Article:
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Saturday, April 19, 2014

Can I afford a Macintosh now that Windows XP has reached the end? Yes, Yes, and Yes!

You've reached the end of the road with Windows XP? Should You buy a Mac? Or What Else?

By now your Windows XP machine should have told you that Microsoft will no long support Windows XP. You may have felt a surge of panic at this point.  

Does this mean that your computer will stop working due to Microsoft? Will it contract a virus or other malware? Will I lose my Buffy and Harry Potter fan fiction to hackers?

Here are the answers:

No, your computer will not stop working due to Microsoft. It just means that Microsoft would like you to get Windows 8.1 and probably a new computer, too. They will help you move your programs and data over to the new computer.

But you're on your own concerning computer security and maintenance on your old computer.

Your Windows XP computer will probably not contract a virus or other malware if you stay away from Web sites promising “Hot Lesbian Three-Ways!”or “Make Money from Home the Easy Way! Just send us $19.95 with your credit card and we'll send you the details!” I would advise you to get an anti-virus program for your Windows XP computer right away. On my Windows XP partition, I'm using AVG Free Anti-virus. PC Magazine gave it its highest recommendation for a free anti-virus. For $55 you can buy the full package direct from AVG.

And, no, hackers will not steal your precious fan fiction. You will lose them to a failing hard disk if you don't regularly back up your hard drive. So go get a multi-terabyte USB hard drive from Costco, Best Buy, Staples, or Frys, and BACK UP YOUR DOCUMENTS AND SETTINGS FOLDER! They 're cheap. $100 for 2 Tb? What are you waiting for? Costco closes at 8:30 PM on weeknights, 6:00 PM on weekends!


Well, this is the MacValley Blog, so if you've got the cash on hand, buy a new Mac or recent vintage used Mac. I'm not advising putting off dental work to get a Mac. I'll deal with the El Cheapo solution to your computer issues when I get to Linux. Your ultimate answer, though, is a Mac running OS X 10.9.2.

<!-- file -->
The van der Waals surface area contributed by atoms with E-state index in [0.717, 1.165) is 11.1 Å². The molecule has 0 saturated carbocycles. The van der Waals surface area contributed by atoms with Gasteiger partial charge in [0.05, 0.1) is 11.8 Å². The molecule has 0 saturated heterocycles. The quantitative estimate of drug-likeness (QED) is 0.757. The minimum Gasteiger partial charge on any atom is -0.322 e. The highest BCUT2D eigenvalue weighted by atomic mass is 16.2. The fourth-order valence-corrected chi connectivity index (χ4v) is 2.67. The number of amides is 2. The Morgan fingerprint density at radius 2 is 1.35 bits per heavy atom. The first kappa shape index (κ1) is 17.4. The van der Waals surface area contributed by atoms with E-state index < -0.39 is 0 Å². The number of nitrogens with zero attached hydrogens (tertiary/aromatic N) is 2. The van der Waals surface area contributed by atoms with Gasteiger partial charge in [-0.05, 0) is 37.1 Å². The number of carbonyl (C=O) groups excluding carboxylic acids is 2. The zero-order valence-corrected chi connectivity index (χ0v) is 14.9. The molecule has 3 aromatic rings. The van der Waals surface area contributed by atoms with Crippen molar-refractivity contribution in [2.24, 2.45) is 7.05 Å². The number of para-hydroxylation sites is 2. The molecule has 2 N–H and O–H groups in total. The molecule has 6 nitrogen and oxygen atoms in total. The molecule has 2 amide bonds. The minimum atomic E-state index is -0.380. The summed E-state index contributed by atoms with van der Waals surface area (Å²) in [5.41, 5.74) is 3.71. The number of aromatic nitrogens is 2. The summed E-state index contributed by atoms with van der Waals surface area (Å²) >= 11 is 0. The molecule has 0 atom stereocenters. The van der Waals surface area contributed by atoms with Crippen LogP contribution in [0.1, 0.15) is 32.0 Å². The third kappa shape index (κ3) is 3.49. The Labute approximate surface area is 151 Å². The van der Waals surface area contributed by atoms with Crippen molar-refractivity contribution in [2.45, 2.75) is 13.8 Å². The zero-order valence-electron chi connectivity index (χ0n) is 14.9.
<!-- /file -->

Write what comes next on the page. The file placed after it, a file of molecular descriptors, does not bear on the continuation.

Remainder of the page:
A Mac combines the time-tested industrial-strength underpinnings of UNIX with the Mac graphic user interface. The Mac operating system, OS X, has built-in defenses against intruders. It will ask a program that wants to install, “So, have you been cleared by Apple for cyber cleanliness?”  

You can install anti-virus software on a Mac. In most cases, though, the anti-virus catches Windows viruses and malware and keeps you from passing them along to your Windows-using friends and co-workers.  

Malware can use Java and Flash, two programming environments that are vulnerable. Apple doesn't install them by default.


Right, the lowest-priced Mac, the Mac Mini, costs $599. You can buy a Windows 8.1 machine for $300 or less. What makes a Mac worth twice as much as a Windows 8.1 machine?

Well, to begin with, the Mac Mini runs on an Intel Core I5 processor. That $300 bargain box runs on an Intel Pentium or an AMD chip. They're fine chips, but not as powerful as the Core i5.

Look at the ads closely. The cost of a comparable Windows 8.1 box with Core i5 processor, Wi-Fi, Bluetooth, two video-out ports (HDMI and Mini-DisplayPort on the Mini) is at least $600. True, the Mini doesn't include a keyboard and mouse. But you can use the keyboard and mouse from your current Windows setup or buy a cheap USB keyboard and mouse.  

The Mac Mini will also take up less space than a Windows mini-tower and give you 4 USB 3.0 ports in the back. No, they don't give you mostly the old technology USB 2.0 ports and a measly 1 or 2 USB 3.0 ports. It's all USB 3.0.  

Go ahead, test drive a Mac Mini. True, the Apple Store hooks it up to a gorgeous 27” Cinema Display, but still...isn't it the best computer experience you've ever had?

 And if you try out a Retina MacBook Pro, they'll have to pry you away from it with the Jaws of Life. But I digress...


 So have a seat, drink some bottled water and relax. Let's see what you need to fulfill your Mac urges.

 First, a Mac Mini. Now, if you can wait until June, they're due for a refresh. Better Intel processor, better graphics. But want it now, you can have it.

Second, video display. At home, you've got a behemoth of a Viewsonic CRT. You've grown sentimentally attached to it, considering how much you paid for it. And due to a couple of soda spills, it is stuck to your desk. So let's leave it alone.

Hmmm, you can get 1280 x 1024 resolution out of it. Sufficient for your needs. You'll need either an HDMI to VGA adaptor or a MiniDisplayPort to VGA adaptor. Let's seee....hmm.

At Apple, a MiniDisplay Port to VGA adaptor costs $19.00. At, $15.71. Let me clue you in on an insider's deal. Go to for great prices on stuff. I'm using their USB keyboard and their over-the-head DJ headphones. On the headphones alone, you could save hundreds of dollars. Dr. Dre headphones at $399? With only a B.S. in Accounting, I found these Monoprice headphones for less than $30.00. And they include two pairs of headphone cables.  Read what Macworld said about them!

 So, you'll need the MiniDisplay Port to VGA adaptor for $16.00. The headphones for $30.00. A new keyboard and mouse for $15.00.  

How to Save on Software for your new Mac and not pay hand over fist

Now about software, the great worry about Apple. You've got presentations, spreadsheets, and word processing to process. Don't worry, your new Mac comes with Apple's Pages, Numbers, and Keynote. They'll open Microsoft Office documents and can save them back in Office format.